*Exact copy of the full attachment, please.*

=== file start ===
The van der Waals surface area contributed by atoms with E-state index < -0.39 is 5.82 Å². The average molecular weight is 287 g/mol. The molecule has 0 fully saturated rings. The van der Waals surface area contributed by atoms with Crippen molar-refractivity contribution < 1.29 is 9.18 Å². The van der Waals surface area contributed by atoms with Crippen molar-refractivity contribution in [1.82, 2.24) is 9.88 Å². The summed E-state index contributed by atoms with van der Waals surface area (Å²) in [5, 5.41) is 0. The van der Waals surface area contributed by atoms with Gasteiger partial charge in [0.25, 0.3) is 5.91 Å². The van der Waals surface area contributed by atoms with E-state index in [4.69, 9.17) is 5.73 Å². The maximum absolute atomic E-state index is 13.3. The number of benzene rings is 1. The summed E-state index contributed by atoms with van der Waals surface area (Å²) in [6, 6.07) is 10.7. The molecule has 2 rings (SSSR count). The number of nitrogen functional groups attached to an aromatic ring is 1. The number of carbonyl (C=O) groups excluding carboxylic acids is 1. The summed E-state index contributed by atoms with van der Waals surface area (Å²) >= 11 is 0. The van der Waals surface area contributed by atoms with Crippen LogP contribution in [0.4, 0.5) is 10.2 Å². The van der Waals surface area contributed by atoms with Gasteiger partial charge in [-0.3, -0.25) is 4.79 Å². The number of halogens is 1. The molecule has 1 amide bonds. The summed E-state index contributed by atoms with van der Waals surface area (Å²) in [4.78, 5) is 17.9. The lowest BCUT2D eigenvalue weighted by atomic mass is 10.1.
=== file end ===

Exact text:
The van der Waals surface area contributed by atoms with E-state index < -0.39 is 5.82 Å². The average molecular weight is 287 g/mol. The molecule has 0 fully saturated rings. The van der Waals surface area contributed by atoms with Crippen molar-refractivity contribution < 1.29 is 9.18 Å². The van der Waals surface area contributed by atoms with Crippen molar-refractivity contribution in [1.82, 2.24) is 9.88 Å². The summed E-state index contributed by atoms with van der Waals surface area (Å²) in [5, 5.41) is 0. The van der Waals surface area contributed by atoms with Gasteiger partial charge in [0.25, 0.3) is 5.91 Å². The van der Waals surface area contributed by atoms with E-state index in [4.69, 9.17) is 5.73 Å². The maximum absolute atomic E-state index is 13.3. The number of benzene rings is 1. The summed E-state index contributed by atoms with van der Waals surface area (Å²) in [6, 6.07) is 10.7. The molecule has 2 rings (SSSR count). The number of nitrogen functional groups attached to an aromatic ring is 1. The number of carbonyl (C=O) groups excluding carboxylic acids is 1. The summed E-state index contributed by atoms with van der Waals surface area (Å²) >= 11 is 0. The van der Waals surface area contributed by atoms with Crippen LogP contribution in [0.4, 0.5) is 10.2 Å². The van der Waals surface area contributed by atoms with Gasteiger partial charge in [-0.3, -0.25) is 4.79 Å². The number of halogens is 1. The molecule has 1 amide bonds. The summed E-state index contributed by atoms with van der Waals surface area (Å²) in [4.78, 5) is 17.9. The lowest BCUT2D eigenvalue weighted by atomic mass is 10.1.